The ETE has been coming to Blackhawk with their unique, modular display and model trains for more than a decade. One of their most recent layouts won third place at the Nation Model Railroad Association National Convention.
Diamond Car Care Systems has over twenty years of detailing experience and are always looking for a new challenge. Keith Thompson and Cullen Wetmore have detailed some of the world’s more precious cars in preparation for many of the most important occasions. They have always maintained that their 'Detail System' is
available to the discriminating owner and evaluated by the demands of the vehicle, where budget and expenses are a primary focus.
This program gave everyone the chance to witness their technique and learn about the 'System' that keeps some of the world's rarest automobiles in top form. Anyone who has ever wanted to learn how to get the most out of the appearance of their car should attend this demonstration.
In the early days of American racing Barney Oldfield was a legend in his own time. He began his career as a bicycle racer and later became an automotive racer. He was the first man to be clocked at 60 miles per hour on an oval track, helping put himself and then little known automaker, Henry Ford, on the map.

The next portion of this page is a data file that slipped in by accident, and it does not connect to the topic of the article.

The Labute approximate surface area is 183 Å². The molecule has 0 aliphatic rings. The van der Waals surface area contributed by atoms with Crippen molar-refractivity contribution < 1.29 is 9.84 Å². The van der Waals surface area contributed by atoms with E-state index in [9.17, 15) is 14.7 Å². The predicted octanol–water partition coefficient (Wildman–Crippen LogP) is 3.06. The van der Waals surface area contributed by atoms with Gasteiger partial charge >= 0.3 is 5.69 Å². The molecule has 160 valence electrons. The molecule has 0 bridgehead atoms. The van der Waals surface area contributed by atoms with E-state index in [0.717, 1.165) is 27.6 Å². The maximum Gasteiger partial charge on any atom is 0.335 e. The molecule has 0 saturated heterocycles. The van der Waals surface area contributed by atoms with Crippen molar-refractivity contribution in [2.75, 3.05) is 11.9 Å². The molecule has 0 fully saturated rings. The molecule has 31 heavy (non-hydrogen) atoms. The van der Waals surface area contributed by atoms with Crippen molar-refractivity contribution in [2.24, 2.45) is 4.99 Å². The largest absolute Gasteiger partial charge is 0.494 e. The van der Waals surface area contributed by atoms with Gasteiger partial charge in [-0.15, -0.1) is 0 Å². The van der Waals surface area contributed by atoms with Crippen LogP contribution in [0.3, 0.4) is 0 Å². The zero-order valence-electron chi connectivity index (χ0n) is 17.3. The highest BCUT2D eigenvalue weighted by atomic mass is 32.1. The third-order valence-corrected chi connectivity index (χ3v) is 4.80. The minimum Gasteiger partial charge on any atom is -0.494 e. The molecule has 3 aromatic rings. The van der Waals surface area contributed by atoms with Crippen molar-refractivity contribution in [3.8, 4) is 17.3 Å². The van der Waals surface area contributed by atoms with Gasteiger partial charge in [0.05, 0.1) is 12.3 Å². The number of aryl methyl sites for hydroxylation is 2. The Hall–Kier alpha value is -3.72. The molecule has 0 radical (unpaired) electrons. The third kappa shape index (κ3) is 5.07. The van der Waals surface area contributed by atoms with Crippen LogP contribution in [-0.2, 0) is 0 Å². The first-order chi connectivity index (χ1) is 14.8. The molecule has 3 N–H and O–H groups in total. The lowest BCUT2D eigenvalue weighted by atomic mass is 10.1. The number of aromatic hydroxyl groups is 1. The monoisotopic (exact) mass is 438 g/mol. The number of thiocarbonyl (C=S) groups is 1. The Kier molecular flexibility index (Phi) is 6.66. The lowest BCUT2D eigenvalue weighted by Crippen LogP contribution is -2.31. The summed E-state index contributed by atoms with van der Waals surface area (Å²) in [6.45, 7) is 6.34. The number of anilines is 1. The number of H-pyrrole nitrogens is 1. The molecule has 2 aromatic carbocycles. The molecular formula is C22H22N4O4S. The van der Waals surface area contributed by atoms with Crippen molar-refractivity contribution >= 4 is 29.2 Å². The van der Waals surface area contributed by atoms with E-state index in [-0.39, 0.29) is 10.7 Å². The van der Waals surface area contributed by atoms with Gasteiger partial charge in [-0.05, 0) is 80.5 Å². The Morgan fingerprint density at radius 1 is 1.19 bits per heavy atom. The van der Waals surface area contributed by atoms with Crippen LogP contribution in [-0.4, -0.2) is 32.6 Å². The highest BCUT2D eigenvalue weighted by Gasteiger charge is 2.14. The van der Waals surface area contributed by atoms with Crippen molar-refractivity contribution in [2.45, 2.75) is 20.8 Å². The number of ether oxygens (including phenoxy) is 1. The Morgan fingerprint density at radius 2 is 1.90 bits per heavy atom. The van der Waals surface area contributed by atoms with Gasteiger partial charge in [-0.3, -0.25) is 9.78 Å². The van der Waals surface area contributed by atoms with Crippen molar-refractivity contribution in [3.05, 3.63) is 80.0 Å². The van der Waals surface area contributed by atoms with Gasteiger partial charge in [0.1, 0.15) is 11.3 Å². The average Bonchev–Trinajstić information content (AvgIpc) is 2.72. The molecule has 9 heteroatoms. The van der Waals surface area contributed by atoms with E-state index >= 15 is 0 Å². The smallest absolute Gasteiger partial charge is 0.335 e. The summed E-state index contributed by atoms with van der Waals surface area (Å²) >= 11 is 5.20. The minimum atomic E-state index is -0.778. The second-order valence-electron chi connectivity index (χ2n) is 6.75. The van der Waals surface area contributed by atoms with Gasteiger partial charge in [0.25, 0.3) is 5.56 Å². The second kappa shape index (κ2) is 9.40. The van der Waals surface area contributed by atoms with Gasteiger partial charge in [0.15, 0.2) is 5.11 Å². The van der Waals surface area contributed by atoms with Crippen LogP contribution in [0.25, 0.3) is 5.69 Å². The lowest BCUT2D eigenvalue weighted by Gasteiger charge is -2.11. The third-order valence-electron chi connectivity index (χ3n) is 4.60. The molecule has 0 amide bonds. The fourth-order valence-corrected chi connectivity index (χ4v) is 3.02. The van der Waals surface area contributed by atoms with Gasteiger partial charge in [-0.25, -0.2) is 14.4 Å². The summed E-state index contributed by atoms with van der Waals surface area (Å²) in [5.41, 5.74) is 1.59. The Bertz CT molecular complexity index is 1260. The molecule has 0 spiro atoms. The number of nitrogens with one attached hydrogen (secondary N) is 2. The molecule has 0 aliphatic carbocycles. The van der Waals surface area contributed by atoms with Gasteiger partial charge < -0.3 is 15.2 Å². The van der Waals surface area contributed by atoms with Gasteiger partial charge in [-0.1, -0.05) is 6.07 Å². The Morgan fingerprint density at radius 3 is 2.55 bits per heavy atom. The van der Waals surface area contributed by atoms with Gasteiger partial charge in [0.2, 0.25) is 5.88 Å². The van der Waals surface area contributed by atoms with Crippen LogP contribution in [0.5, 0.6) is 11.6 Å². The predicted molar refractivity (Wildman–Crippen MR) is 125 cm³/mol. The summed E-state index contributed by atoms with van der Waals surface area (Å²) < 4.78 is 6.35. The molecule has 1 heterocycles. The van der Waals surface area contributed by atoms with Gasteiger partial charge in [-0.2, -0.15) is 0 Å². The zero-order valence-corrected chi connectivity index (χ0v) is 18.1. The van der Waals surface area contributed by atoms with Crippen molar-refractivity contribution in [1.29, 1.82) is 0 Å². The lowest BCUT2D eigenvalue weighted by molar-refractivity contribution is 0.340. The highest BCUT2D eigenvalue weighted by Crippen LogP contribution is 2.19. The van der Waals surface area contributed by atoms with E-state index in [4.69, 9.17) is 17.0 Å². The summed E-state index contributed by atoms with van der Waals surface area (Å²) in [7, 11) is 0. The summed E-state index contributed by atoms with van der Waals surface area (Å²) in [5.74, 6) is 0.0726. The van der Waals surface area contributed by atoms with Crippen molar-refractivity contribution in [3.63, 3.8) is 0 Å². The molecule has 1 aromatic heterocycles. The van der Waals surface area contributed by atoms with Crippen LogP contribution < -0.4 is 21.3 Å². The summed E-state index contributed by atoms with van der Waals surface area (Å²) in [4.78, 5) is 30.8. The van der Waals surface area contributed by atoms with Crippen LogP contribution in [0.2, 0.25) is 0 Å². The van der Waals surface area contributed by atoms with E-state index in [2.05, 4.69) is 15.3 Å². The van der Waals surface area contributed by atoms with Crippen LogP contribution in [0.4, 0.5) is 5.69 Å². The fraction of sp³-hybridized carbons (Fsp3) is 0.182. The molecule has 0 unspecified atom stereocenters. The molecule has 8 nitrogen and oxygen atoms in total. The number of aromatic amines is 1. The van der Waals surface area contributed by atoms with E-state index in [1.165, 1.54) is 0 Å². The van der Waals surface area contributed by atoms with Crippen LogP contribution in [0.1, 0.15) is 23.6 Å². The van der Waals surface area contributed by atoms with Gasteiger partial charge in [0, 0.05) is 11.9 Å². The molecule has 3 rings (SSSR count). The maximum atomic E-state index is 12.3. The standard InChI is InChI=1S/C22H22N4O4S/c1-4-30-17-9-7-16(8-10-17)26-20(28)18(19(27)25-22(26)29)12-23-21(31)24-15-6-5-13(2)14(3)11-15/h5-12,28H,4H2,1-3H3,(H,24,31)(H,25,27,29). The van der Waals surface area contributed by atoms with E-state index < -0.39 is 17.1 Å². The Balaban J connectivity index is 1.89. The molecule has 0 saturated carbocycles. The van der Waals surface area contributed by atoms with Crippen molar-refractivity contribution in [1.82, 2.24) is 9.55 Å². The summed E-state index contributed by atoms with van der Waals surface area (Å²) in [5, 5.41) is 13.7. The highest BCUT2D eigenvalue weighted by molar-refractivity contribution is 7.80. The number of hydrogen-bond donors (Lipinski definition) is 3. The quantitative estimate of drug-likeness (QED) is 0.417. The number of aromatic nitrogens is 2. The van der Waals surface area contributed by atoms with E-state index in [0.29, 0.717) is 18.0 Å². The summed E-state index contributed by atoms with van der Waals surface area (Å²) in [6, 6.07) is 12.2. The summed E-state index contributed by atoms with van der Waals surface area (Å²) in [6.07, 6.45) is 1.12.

Oldfield raced in many races and exhibitions, some sanctioned and some not. For a large part of his career he was suspended by the AAA from competitive racing, but that just added to his outlaw image. A bona fide cultural icon, Barney starred in a Broadway show, made a movie about driving his car to save a damsel in distress, and all the while he could seemingly beat opponents at will in his "Blitzen Benz".
This lecture was presented by the Wayne Petersen who in addition to being a collector and enthusiast of Barney Oldfield's, is also the great-great-nephew of Bess Gooby—who was married to Barney twice.
Both Lou Brero Jr. and his father were known for their driving skills and highly competitive spirits. It wasn't just a sport for the pair, it was a lifestyle. It didn’t matter what machinery they drove, from the price of the racing machine to the size of the engine, because they easily made up for their lack there of 'whatever', in every smooth turn and move on the track.
Lou Jr. has always said that 'wealthy lumbermen do not drive $1200 dollar Kurtis cars with a 17 year old mechanic, wealthy lumbermen buy $37,000 dollar Ferraris with factory mechanics.' Nonetheless, both Breros were legends that managed 'Superior performances with hard to drive machinery.'
The Breros raced everything from their Kurtis-Cadillac to C-Type Jaguars, as well as the 1953 Ferrari 375 Spider–the same car that had been driven by Phil Hill, Ken Miles and Carrol Shelby.
Blackhawk Museum 3700 Blackhawk Plaza Circle Danville, CA 94506
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